It’s About Balance: Being A Mom With A Small Child And Chronic Pain

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I had chronic lower back pain before I had my son.

In fact, it was a real worry when I got pregnant. I had to go to the ER due to excruciating back pain where I could hardly move twice. I can’t really describe it to people who don’t know what it’s like except- when I get back spasms it is like the pain you get when you break a bone and you move the injured part. It’s on repeat and you can’t stop it. I woke up once and it felt like someone had hacked into my back with a rusty machete. It’s something I live with and something that has not gone away since I was a mom. I have a toddler who is as rambunctious as a toddler can be. He likes to get into everything and squirm and run. I have had to learn to manage my pain and I have a lot of empathy for people with invisible disabilities.

The hardest part about pain is that you can’t really describe it to people. Only you know what you are feeling and if you don’t have an outwardly physical reason to be in pain, there are people who won’t believe you. There is also this mantra of “toughen up.” I’m a person who is known for having a high pain tolerance. I had to teach myself to listen to my body so I wouldn’t continually hurt myself, especially based on what other people thought. 

There is also this stigma of being drug seeking and that can be another frustrating aspect of this. When I went to the ER last time, I was told I had to take a pregnancy test. When I walked to the bathroom, I asked for a catheter. The attending physician saw me and said: “You have taken x amount of medication and a shot of x medication here and you still walked like that?” Yes! I was in pain. I was not faking it. Did they believe I wanted to be in an ER in so much pain I could hardly move and also worried that I would wet my pants? Did they think I wanted to be on my stomach afraid to move an inch and make my husband move my hospital bed so I would have a better view of Guy’s Grocery Games? Sigh. This is hard enough but I have to manage it with a kid.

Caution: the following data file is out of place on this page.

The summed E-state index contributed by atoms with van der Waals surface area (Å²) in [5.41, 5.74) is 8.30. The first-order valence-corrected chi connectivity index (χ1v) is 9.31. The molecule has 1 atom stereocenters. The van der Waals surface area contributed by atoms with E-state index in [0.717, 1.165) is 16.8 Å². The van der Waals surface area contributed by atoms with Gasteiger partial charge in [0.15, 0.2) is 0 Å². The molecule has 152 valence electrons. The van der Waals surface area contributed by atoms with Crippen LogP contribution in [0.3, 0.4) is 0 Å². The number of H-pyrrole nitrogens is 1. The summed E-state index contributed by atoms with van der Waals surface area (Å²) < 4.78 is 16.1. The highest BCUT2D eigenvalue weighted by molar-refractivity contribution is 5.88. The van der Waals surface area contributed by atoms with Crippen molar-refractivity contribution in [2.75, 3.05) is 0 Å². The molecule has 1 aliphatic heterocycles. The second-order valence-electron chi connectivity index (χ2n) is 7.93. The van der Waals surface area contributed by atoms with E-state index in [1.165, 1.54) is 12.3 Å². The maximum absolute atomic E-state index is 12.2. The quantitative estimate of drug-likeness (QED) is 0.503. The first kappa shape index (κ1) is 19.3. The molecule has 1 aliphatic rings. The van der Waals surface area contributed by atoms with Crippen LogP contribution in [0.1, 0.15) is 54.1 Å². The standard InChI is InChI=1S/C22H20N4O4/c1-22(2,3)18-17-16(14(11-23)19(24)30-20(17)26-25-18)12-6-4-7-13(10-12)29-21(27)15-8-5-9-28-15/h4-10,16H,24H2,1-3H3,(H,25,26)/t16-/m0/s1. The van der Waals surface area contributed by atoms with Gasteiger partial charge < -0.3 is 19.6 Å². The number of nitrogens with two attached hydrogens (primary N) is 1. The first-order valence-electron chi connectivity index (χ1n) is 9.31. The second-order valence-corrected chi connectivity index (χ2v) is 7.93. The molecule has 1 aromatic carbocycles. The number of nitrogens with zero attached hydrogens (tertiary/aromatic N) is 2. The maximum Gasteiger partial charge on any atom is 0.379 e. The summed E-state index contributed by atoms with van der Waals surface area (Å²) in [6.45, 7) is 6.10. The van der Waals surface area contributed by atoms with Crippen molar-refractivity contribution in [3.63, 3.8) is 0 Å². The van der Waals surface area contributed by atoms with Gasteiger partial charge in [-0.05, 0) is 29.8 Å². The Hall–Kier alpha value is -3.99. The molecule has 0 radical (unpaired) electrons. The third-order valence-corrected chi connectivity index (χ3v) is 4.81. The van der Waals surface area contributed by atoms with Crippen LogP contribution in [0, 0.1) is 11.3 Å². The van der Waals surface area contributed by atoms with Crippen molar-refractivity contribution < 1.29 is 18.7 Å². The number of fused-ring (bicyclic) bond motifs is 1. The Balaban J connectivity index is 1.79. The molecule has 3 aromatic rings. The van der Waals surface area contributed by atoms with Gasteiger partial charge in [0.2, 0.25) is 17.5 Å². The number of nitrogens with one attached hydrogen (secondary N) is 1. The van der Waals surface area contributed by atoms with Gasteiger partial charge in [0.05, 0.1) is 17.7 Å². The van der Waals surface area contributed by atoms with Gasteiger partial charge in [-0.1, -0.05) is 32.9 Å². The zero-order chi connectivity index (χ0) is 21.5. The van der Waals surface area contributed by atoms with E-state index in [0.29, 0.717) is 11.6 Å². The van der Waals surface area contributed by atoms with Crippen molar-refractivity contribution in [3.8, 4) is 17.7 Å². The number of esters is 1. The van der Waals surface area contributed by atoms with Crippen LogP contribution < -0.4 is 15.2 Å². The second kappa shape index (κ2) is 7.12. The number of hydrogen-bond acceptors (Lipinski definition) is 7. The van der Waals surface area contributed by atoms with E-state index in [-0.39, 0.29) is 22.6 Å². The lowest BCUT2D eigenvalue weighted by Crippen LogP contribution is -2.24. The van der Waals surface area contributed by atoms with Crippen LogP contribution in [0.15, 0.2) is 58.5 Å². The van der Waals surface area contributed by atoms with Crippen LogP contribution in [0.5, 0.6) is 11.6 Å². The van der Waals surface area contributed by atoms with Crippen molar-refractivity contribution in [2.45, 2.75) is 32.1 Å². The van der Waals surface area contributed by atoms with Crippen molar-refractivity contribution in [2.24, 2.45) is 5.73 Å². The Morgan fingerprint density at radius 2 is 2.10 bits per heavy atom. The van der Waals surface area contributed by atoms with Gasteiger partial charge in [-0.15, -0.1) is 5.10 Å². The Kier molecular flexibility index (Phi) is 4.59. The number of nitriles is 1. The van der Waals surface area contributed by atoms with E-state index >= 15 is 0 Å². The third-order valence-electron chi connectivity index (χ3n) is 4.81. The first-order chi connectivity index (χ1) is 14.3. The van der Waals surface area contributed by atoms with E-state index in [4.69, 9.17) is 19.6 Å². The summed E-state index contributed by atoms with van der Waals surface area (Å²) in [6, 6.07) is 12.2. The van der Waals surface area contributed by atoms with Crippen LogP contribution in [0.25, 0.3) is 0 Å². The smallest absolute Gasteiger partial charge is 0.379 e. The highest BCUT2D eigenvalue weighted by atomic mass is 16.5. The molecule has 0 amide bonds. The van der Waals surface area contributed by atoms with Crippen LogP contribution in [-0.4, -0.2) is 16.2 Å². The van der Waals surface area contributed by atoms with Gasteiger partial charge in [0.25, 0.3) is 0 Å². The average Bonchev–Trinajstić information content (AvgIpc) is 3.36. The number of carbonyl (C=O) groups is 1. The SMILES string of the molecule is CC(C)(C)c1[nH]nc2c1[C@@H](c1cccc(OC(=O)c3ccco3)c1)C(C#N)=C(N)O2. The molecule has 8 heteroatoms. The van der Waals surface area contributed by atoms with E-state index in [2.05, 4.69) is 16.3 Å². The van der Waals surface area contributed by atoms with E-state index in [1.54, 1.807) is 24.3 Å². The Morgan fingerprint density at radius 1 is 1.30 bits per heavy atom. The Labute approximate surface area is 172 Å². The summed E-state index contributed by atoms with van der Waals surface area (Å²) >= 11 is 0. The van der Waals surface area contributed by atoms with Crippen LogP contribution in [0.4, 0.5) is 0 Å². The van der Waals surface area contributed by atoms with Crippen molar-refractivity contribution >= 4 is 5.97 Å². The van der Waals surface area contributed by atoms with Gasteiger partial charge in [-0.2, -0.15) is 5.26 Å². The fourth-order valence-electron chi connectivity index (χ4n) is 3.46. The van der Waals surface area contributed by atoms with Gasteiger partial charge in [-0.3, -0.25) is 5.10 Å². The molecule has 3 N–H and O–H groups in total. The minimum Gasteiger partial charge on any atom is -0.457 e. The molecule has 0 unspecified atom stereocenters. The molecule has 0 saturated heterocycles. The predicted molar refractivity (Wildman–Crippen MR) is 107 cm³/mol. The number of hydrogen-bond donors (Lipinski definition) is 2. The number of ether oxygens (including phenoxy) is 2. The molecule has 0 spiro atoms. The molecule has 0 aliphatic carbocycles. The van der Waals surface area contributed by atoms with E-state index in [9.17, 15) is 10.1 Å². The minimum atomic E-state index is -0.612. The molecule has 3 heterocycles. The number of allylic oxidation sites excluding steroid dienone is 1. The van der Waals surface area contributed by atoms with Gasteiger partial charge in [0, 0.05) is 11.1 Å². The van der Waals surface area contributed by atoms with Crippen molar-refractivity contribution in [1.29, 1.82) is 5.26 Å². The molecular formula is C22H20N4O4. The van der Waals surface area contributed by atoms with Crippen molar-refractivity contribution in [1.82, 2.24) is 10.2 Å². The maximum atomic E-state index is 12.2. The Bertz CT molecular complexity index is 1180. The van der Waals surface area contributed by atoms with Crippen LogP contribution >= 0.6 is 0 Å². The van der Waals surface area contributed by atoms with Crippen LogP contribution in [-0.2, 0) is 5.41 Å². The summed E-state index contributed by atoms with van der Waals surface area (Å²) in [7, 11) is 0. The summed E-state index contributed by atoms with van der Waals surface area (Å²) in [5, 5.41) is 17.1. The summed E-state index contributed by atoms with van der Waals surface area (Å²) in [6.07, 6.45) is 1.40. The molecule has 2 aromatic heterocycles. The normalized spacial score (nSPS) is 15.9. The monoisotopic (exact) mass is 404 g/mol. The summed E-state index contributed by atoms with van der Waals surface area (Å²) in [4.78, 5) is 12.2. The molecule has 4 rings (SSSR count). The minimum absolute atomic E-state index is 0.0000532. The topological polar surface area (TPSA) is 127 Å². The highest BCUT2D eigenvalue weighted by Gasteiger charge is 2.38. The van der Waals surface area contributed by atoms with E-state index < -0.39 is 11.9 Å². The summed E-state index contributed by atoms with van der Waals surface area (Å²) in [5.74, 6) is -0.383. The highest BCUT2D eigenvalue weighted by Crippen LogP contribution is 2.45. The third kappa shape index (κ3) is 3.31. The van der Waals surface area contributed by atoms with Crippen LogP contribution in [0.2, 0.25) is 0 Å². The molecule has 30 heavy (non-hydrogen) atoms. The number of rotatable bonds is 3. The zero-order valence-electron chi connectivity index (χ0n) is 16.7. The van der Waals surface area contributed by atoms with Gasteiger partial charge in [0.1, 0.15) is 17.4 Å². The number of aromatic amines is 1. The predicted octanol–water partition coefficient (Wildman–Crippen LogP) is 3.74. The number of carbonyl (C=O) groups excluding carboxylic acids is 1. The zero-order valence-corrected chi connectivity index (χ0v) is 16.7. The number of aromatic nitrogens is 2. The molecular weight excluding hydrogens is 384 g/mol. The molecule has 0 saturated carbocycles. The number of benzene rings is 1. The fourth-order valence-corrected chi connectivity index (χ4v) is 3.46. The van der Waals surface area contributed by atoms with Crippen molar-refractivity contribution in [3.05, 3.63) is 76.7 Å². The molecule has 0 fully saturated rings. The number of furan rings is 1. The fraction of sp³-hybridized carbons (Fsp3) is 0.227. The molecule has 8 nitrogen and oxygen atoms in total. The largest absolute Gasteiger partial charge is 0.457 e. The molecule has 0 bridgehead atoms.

Advice for Moms in Pain

  1. Get a group of people you can trust. I am fortunate to have a mother who lives nearby and my husband is really helpful. My son’s daycare is aware when my back acts up and my mom picks up my son. In really bad flare ups, I have had to take my son to a pediatrician with someone else. If you can’t do it by yourself get help. This is really hard but it is worth it.
  2. Part of your village is your care team. Get a team of health professionals you trust. I’ve had both good and bad experiences with physical therapy. If you are with someone you don’t absolutely trust with your body-get someone else. One thing that has been particularly helpful for me is that the practitioner at the spine center is a mom as well. She has been totally understanding of my needs and hasn’t prescribed medications that can sedate me. I was on muscle relaxers for a lot of last winter and my son was acutely aware something wasn’t right. My new physical therapist understands that my body has adapted to being in pain and while I can hide the pain, I am still weak on one side. It’s your health and if you can’t take care of yourself to the best of your ability it affects your kiddo.